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한국사회복지조사연구

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전체선택 Endnote Refworks
After long debates together with several movements to pursue the equity of health system for over decades, Korea and Thailand achieved health care policy reforms in the early 2000s. These reforms brought the significant policy changes to their social welfare systems, particularly transforming their health care to be more inclusive and equitable. Although most past literature on health reforms prefers explaining the process with either institutional analysis or policy process model, both approaches capture mainly the roles and interactions among involved actors, ignoring the contextual factors propelling such reforms, not to mention the inclination to focus on similarities in existing comparative studies. Therefore, this study adopted the Advocacy Coalition Framework (ACF) to explain how the policy changes happening in these two countries in the wake of financial crisis, aiming at highlighting some differences in the process that resulted in different outputs and outcomes. The findings showed that although the ACF is applicable to explain the process of health policy reforms in cases of Korea and Thailand, it is not sufficient to elucidate the policy process under the policy subsystems: different combinations of advocacy coalitions and reform opponents that truly determined the intensity of policy reform in both countries.
Preferred Neighborhood Features and Quality of Life among Older Adults
Preferred Neighborhood Features and Quality of Life among Older Adults
Ko Jung Eun(고정은),Lee Sun Hae(이선혜),Lee Minhong(이민홍)
한국사회복지조사연구 56권/ 2018
27-49 (23 pages)
사회과학>사회복지학
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This study recruited sixty-five individuals aged 65 and over living in Seoul, Korea and conducted a face-to-face interview using a semi-structured questionnaire. They were asked mainly to list what they considered to be the three most important features that a neighborhood should have for its older residents. A thematic analysis was conducted on the transcribed interview data with a focus on the preferred features of a neighborhood and the related specifics that the respondent thought would improve the quality of life in older adults. Four features were identified: healthcare facilities and services, spaces and facilities for wellbeing routines, senior programs and services, and public transportation services. These features were closely related to themes in health, psychological, interpersonal, and socialization areas of life. Expected benefits from the features in these areas were then converged into higher level themes of independence and connectivity. Increased accessibility with the minimal cost was the most commonly found theme across the four features listed above. These findings are significant in highlighting the perspectives of the older adults on a quality life in later years, which can be used to design and improve the local neighborhoods to make them more aging-friendly.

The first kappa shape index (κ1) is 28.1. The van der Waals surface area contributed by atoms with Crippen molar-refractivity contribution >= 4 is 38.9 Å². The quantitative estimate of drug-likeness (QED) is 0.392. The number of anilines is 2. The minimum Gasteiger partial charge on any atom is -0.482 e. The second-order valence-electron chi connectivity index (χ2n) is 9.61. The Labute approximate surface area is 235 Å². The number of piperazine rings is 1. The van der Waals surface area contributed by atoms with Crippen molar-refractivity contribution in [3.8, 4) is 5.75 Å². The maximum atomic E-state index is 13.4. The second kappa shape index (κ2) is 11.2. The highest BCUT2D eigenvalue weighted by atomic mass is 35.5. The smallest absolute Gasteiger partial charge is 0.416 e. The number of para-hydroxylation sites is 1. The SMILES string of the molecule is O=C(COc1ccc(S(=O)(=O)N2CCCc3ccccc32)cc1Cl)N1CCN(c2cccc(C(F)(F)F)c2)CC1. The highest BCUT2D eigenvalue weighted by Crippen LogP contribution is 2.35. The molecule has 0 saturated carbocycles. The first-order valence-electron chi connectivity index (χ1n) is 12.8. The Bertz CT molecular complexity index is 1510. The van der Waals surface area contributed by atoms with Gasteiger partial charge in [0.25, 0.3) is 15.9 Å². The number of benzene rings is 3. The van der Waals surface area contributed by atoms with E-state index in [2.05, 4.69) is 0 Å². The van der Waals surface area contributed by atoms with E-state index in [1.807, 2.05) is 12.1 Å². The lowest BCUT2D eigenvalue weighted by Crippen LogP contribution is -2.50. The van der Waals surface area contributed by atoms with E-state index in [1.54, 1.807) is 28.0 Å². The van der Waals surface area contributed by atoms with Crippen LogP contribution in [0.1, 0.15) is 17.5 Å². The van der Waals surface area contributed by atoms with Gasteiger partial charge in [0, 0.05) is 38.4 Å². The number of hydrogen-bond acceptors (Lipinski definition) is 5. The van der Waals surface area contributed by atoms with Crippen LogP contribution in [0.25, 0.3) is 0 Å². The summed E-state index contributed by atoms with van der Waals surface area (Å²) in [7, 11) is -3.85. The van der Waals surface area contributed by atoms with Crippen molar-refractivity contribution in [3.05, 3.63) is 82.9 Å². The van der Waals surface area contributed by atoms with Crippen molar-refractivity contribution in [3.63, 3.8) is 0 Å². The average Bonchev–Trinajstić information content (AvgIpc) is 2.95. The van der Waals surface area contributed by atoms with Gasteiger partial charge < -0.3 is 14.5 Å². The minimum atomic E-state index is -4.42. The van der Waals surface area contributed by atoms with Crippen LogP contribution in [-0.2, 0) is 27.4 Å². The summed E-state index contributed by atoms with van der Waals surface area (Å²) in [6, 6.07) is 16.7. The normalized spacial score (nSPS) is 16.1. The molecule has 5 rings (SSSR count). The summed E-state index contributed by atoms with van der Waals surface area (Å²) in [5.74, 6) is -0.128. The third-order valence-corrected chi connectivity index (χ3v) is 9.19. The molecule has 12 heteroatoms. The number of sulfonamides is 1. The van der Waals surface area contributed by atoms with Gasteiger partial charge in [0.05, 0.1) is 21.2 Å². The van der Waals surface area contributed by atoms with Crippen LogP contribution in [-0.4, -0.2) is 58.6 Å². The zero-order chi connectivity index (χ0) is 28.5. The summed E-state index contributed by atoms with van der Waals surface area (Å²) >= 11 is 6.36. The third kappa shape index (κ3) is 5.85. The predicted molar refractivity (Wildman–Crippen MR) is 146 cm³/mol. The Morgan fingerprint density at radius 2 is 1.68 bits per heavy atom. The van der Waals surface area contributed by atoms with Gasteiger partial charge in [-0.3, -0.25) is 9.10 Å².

The purpose of this study was to examine the effects of child abuse and neglect on violence against teachers, through the mediating effect of school adjustment. Data were collected through a survey of 2,144 students from 8 middle schools and 13 high schools that agreed to participate out of 21 schools randomly selected from 21 school districts in Korea. Path analysis and bootstrapping method were used for analyses. The results show that 24.7% of the adolescents reported having experienced violence against teachers, and that school adjustment has a complete mediating effect between child abuse/neglect and violence against teachers. Based on these results, this study suggests interventions for child abuse and neglect and for school adjustment. Moreover, it proposes a management system for violence against teachers and a systemic intervention for adolescents who are using violence against teachers.
This study problematizes the lack of appropriate action by Korean Social security system against the increasing social risks of middle- and old-aged self-employed workers, analyzing the distinctive characteristics of their working history from wage workers, as well as their effect on the risk of zero or low pension benefits. This research follows the definition of self-employed by Economically Active Population Survey in Statistics Korea. Targeting those who have experienced self-employment at least once over their lifetime according to the working history data in Korean Retirement and Income Study. For analysis of their enrollment and Receiving National Pension, working history, this study utilizes descriptive statistics, t-test, chi-square test, and binary logistic regression. The result shows that factors such as gender, age, marital status, home ownership, industries (whether in accommodation and restaurants or agriculture and fishing), and income levels are the common variables that affect the likelihood of enrollment and Receiving National pension. In the case of working history, the focus of this research, those who have experience in permanent worker displayed higher likelihood of enrollment, while those who had been temporary and daily workers were less likely to receive. In other words, the differences in their working history lead to significant gaps in the rate of enrollment and Receiving national pension, which derives from the instability and low-income levels of the self-employed. Based on the findings of this study, a protective measure is urgently necessary to alleviate such social risks. We suggest extending the current social insurance subsidies (offered to low-income wage workers, agriculture, and fishing industries) to the low-income self-employed workers who earn less than 40 million won, and gradually expanding to those lower than the 80 million won mark.
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